Tu dors Nicole
Tu dors Nicole is director Stéphane Lafleur’s third feature in eight years. It tells the elliptical story of 22-year-old Nicole’s (Julianne Côté) summer as she drifts between her job at a thrift store, hanging out with her best friend Veronique (Catherine St-Laurent) and dealing with her older brother (Marc-André Grondin) and his band, who have taken temporary residence in the living room of the family home. Through a series of vignettes, we accompany Nicole in treading water and fighting off the mounting pressures of boredom. I spoke with Lafleur a few days before the film hits theatres in Montreal. (Watch for my review tomorrow.)
Alex Rose: After I came back from seeing the film, I found myself struggling to explain it properly to someone. It’s very loose narratively, very sketchy. How did you come up with the original idea?
Stéphane Lafleur: My films are very much constructed as a collage — summing it up afterwards is almost impossible (laughs). Yet it’s also very simple. For this particular movie, I thought of the title first: Tu dors Nicole (You’re Sleeping, Nicole). I thought it was a good title and that there was probably a movie hiding in it! Nicole is kind of an old name, so I thought it would be interesting to give it to a character in her early 20s. That’s how I came to explore that age range in the movie, without necessarily wanting to create a portrait of the current generation. I wanted to remove all the technological points of reference and clichés and focus on the essence of how I perceive one’s early 20s to be.
I came up with the idea of setting it in the summer because your early 20s are an in-between period between adolescence and adulthood in the same way that summer functions as the in-between period for students. You’ve tried all kinds of things and you’ve pretty much lost your innocence, but you’re not quite an adult yet, despite beginning to have responsibilities.
I also came up with the idea of a band being in the movie without being the topic of the movie, working as a kind of background extra or nuisance for the characters to contend with in this otherwise calm house. By bringing all of these elements together with the character of the little boy, I had an idea going.
AR: Yesterday at the screening, the producer joked that it had been his idea to shoot in black-and-white for commercial purposes. We’ve seen it pop up sporadically recently with films like Nebraska and Frances Ha. All your previous films have been in colour — why the decision to shoot this one in black and white?
SL: There’s a long tradition of black and white films in American independent cinema — you mention Nebraska, but another one of the key ones for me was Jim Jarmusch’s Stranger Than Paradise. In my case, the choice grew organically from the idea of the film. I originally conceived of the film in colour as I was writing it, but then I met with (director of photography) Sara Mishara. She knew that I wanted to make a film set in the summer, that I wanted to shoot at night and that I wanted a certain level of detail that hearkened back to my own memories of summer. When you’re younger, it seems you’re closer to grass and asphalt and bugs; as you age, the tangible qualities of that aren’t as present. I wanted to express that but wasn’t sure how until Sara brought me some books by a photographer named Robert Adams who did a lot of B&W night photography of suburban scenes: people, trees, grass, landscapes and so on. Everything I was looking for was in those pictures.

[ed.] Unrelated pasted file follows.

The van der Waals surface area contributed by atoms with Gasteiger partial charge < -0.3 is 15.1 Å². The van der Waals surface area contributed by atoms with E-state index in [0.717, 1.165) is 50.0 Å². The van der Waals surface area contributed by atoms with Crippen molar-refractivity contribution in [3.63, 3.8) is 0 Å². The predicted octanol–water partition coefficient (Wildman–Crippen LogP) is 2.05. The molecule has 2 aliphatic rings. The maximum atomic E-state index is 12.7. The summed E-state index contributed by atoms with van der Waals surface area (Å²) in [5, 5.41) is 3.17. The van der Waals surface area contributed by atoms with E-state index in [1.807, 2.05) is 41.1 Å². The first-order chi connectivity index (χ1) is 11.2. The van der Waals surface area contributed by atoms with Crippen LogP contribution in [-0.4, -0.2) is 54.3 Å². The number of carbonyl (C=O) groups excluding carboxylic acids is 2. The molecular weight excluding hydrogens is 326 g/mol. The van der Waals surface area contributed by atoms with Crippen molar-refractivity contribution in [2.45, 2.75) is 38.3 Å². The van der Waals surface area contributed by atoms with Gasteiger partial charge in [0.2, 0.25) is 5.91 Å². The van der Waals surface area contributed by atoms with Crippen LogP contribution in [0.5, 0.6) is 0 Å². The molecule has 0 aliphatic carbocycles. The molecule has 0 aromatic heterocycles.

AR: I did notice that at one point the Martin character says something to the effect of, “Everything moves slower in the summer” and that’s really reflected in the cinematography, the dreaminess of it.
SL: It’s crazy because we really had to rely on a ton of clichés and devices because you can’t really tell what time of the day it is in black and white. We had to use chirping crickets and other well-worn details like that to make sure that we could situate the scene in a time of day. With colour, you can really milk the light of dawn, but in black and white you don’t have those shades of light and colour as signifiers of the time of day. It’s something I hadn’t really thought of when I made the decision to go to black and white.
AR: At the premiere you mentioned that you toyed with the idea of shooting with a cast of non-professionals. Were it not that I’ve seen these actors before on TV and in other films — if I was from another country, let’s say — I might think that the actors in the film are non-professional. There’s a degree of spontaneity and naturalism to their performances that you don’t see often, but is in all your films. Is it hard to get that very specific tone from professionals?
SL: I have to direct them a little bit, but it was a bigger problem with my first film. My tone is more established now. The actors have a reference point, having seen the other films, and they know what kind of universe they’re stepping into. There’s always a good bit of humour in my films, and it’s always the same style of humour where I don’t want the actors to try to tag the joke or try to heighten it. The characters aren’t aware of the joke: they’re living it. My acting directions are generally pretty precise because what I want is for everyone to be in the same film together on an even plane. Sometimes I’m not happy with everything, but I might just be seeing the movie too much! ■
Tu dors Nicole opens at Cinema Beaubien, Forum and Quartier Latin tomorrow, Friday, Aug. 22. See the trailer here.